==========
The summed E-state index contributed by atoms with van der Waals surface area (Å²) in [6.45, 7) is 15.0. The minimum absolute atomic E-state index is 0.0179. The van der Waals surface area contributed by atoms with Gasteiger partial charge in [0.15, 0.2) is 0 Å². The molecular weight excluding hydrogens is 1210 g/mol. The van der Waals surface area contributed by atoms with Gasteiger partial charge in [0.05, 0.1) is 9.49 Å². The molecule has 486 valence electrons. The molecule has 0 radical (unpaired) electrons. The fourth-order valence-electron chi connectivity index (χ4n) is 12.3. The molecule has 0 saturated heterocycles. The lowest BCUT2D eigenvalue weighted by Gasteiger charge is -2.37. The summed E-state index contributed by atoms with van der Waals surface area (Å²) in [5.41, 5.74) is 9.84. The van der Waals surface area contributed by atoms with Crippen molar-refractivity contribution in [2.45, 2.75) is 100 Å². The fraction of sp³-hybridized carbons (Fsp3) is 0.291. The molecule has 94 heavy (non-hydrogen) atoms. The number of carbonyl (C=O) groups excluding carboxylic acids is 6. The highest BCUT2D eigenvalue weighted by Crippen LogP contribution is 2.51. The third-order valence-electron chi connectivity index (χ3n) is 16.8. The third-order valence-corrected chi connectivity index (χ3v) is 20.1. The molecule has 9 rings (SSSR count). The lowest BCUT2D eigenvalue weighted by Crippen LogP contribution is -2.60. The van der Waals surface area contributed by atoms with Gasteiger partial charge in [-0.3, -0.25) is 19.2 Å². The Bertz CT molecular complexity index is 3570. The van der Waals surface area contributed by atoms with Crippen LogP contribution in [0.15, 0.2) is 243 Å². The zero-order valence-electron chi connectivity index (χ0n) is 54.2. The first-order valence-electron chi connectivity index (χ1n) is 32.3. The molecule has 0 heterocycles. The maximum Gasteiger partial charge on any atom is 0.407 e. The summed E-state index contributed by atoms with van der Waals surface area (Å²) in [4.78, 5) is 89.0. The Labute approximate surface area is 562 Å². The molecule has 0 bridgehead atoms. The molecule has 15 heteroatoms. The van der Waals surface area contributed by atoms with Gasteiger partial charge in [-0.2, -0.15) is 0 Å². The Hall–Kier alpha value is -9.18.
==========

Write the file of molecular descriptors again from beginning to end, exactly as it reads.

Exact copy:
The summed E-state index contributed by atoms with van der Waals surface area (Å²) in [6.45, 7) is 15.0. The minimum absolute atomic E-state index is 0.0179. The van der Waals surface area contributed by atoms with Gasteiger partial charge in [0.15, 0.2) is 0 Å². The molecular weight excluding hydrogens is 1210 g/mol. The van der Waals surface area contributed by atoms with Gasteiger partial charge in [0.05, 0.1) is 9.49 Å². The molecule has 486 valence electrons. The molecule has 0 radical (unpaired) electrons. The fourth-order valence-electron chi connectivity index (χ4n) is 12.3. The molecule has 0 saturated heterocycles. The lowest BCUT2D eigenvalue weighted by Gasteiger charge is -2.37. The summed E-state index contributed by atoms with van der Waals surface area (Å²) in [5.41, 5.74) is 9.84. The van der Waals surface area contributed by atoms with Crippen molar-refractivity contribution in [2.45, 2.75) is 100 Å². The fraction of sp³-hybridized carbons (Fsp3) is 0.291. The molecule has 94 heavy (non-hydrogen) atoms. The number of carbonyl (C=O) groups excluding carboxylic acids is 6. The highest BCUT2D eigenvalue weighted by Crippen LogP contribution is 2.51. The third-order valence-electron chi connectivity index (χ3n) is 16.8. The third-order valence-corrected chi connectivity index (χ3v) is 20.1. The molecule has 9 rings (SSSR count). The lowest BCUT2D eigenvalue weighted by Crippen LogP contribution is -2.60. The van der Waals surface area contributed by atoms with Gasteiger partial charge in [-0.3, -0.25) is 19.2 Å². The Bertz CT molecular complexity index is 3570. The van der Waals surface area contributed by atoms with Crippen LogP contribution in [0.15, 0.2) is 243 Å². The zero-order valence-electron chi connectivity index (χ0n) is 54.2. The first-order valence-electron chi connectivity index (χ1n) is 32.3. The molecule has 0 heterocycles. The maximum Gasteiger partial charge on any atom is 0.407 e. The summed E-state index contributed by atoms with van der Waals surface area (Å²) in [4.78, 5) is 89.0. The Labute approximate surface area is 562 Å². The molecule has 0 bridgehead atoms. The molecule has 15 heteroatoms. The van der Waals surface area contributed by atoms with Gasteiger partial charge in [-0.2, -0.15) is 0 Å². The Hall–Kier alpha value is -9.18.